So, here’s an incentive for you. Pretty decent cakes can be found in many swimming pool and gym centres. My local leisure centre cakes seem to be sourced locally, and meet the sort of traditional English types of lemon drizzle and chocolate brownie. This means that the warm glow of virtue doesn’t last much beyond the changing rooms. There is no justice is there? Slightly more healthy is their cooked breakfasts, toast and mushrooms or even toast and bacon are good protein rich breakfasts for a dieter in my opinion, and can be pretty good, depending on the mood of the staff in charge that day.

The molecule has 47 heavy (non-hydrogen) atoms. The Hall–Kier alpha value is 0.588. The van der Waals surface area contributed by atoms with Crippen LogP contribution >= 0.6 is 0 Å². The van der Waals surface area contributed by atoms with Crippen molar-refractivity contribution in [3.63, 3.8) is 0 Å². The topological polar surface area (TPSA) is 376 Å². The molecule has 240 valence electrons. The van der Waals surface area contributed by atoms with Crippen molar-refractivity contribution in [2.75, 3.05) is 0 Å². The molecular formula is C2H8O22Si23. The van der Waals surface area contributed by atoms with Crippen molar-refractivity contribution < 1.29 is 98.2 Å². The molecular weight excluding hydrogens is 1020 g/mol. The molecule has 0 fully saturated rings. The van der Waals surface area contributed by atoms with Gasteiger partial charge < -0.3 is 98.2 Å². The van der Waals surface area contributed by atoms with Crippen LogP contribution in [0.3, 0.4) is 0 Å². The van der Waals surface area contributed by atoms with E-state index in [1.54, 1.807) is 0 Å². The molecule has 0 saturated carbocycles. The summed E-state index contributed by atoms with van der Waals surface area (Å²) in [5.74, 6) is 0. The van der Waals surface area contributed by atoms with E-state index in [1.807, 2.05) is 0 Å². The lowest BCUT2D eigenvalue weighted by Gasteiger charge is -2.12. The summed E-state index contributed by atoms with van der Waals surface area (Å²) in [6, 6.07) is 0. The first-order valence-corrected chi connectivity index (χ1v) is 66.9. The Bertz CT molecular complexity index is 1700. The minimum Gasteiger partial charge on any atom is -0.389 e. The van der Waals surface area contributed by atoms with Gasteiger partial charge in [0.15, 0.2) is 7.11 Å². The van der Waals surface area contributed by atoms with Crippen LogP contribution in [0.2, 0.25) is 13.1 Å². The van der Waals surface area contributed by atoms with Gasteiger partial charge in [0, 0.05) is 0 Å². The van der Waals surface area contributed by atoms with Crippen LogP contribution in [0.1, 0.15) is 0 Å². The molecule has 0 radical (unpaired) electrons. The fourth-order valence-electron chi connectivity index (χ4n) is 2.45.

In terms of swimming, though, the annoying habit of the pool to reduce in length every time there is a class on, means that I go to the lido instead. Cakes at the lido are bad, so is the coffee and so is the savoury food. I have been visiting Charlton Lido in the winter evenings. I am working on the assumption that the day it is just too cold, is the day I take up the gym instead. The volatile weather means we have tested this theory down to 9 degrees with a breeze. This is mostly ok. A couple of times the pool heating was not as enthusiastic as you’d hope, but felt fine after a couple of lengths. Poolside showers are also good. The bit to worry about is the dash from pool two showers. This is cold. On the whole though, I am enjoying these trips muchly, they are exhilarating and quite eerie in the rain with the mist coming off the pool.